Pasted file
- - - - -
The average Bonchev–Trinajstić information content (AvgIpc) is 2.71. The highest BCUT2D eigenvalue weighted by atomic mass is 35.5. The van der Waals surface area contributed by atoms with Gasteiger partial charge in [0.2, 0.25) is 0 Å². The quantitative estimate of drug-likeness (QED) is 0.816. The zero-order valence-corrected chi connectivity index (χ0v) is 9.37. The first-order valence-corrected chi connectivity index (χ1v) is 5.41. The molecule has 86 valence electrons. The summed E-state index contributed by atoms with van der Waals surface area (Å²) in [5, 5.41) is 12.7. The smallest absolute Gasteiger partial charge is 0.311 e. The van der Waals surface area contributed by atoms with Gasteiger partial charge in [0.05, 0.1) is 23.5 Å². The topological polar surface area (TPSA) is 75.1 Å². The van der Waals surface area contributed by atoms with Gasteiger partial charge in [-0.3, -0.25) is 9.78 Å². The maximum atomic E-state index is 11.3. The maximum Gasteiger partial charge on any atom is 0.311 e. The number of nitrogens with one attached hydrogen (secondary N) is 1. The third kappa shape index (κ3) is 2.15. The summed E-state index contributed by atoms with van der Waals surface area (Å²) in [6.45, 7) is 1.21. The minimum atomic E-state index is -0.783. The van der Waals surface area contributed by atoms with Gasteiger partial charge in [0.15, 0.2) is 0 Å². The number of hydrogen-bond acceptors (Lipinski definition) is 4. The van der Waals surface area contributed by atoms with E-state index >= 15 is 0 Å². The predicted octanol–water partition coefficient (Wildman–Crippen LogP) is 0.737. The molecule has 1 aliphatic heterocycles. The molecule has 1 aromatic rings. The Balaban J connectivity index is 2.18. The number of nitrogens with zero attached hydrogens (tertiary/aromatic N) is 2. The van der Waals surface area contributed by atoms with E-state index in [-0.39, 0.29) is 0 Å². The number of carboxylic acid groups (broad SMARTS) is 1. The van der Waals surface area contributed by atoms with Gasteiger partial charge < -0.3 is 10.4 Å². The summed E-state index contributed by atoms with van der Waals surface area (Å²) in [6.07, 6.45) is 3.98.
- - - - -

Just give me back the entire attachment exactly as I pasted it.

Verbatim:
The average Bonchev–Trinajstić information content (AvgIpc) is 2.71. The highest BCUT2D eigenvalue weighted by atomic mass is 35.5. The van der Waals surface area contributed by atoms with Gasteiger partial charge in [0.2, 0.25) is 0 Å². The quantitative estimate of drug-likeness (QED) is 0.816. The zero-order valence-corrected chi connectivity index (χ0v) is 9.37. The first-order valence-corrected chi connectivity index (χ1v) is 5.41. The molecule has 86 valence electrons. The summed E-state index contributed by atoms with van der Waals surface area (Å²) in [5, 5.41) is 12.7. The smallest absolute Gasteiger partial charge is 0.311 e. The van der Waals surface area contributed by atoms with Gasteiger partial charge in [0.05, 0.1) is 23.5 Å². The topological polar surface area (TPSA) is 75.1 Å². The van der Waals surface area contributed by atoms with Gasteiger partial charge in [-0.3, -0.25) is 9.78 Å². The maximum atomic E-state index is 11.3. The maximum Gasteiger partial charge on any atom is 0.311 e. The number of nitrogens with one attached hydrogen (secondary N) is 1. The third kappa shape index (κ3) is 2.15. The summed E-state index contributed by atoms with van der Waals surface area (Å²) in [6.45, 7) is 1.21. The minimum atomic E-state index is -0.783. The van der Waals surface area contributed by atoms with Gasteiger partial charge in [0.15, 0.2) is 0 Å². The number of hydrogen-bond acceptors (Lipinski definition) is 4. The van der Waals surface area contributed by atoms with E-state index >= 15 is 0 Å². The predicted octanol–water partition coefficient (Wildman–Crippen LogP) is 0.737. The molecule has 1 aliphatic heterocycles. The molecule has 1 aromatic rings. The Balaban J connectivity index is 2.18. The number of nitrogens with zero attached hydrogens (tertiary/aromatic N) is 2. The van der Waals surface area contributed by atoms with E-state index in [-0.39, 0.29) is 0 Å². The number of carboxylic acid groups (broad SMARTS) is 1. The van der Waals surface area contributed by atoms with Gasteiger partial charge < -0.3 is 10.4 Å². The summed E-state index contributed by atoms with van der Waals surface area (Å²) in [6.07, 6.45) is 3.98.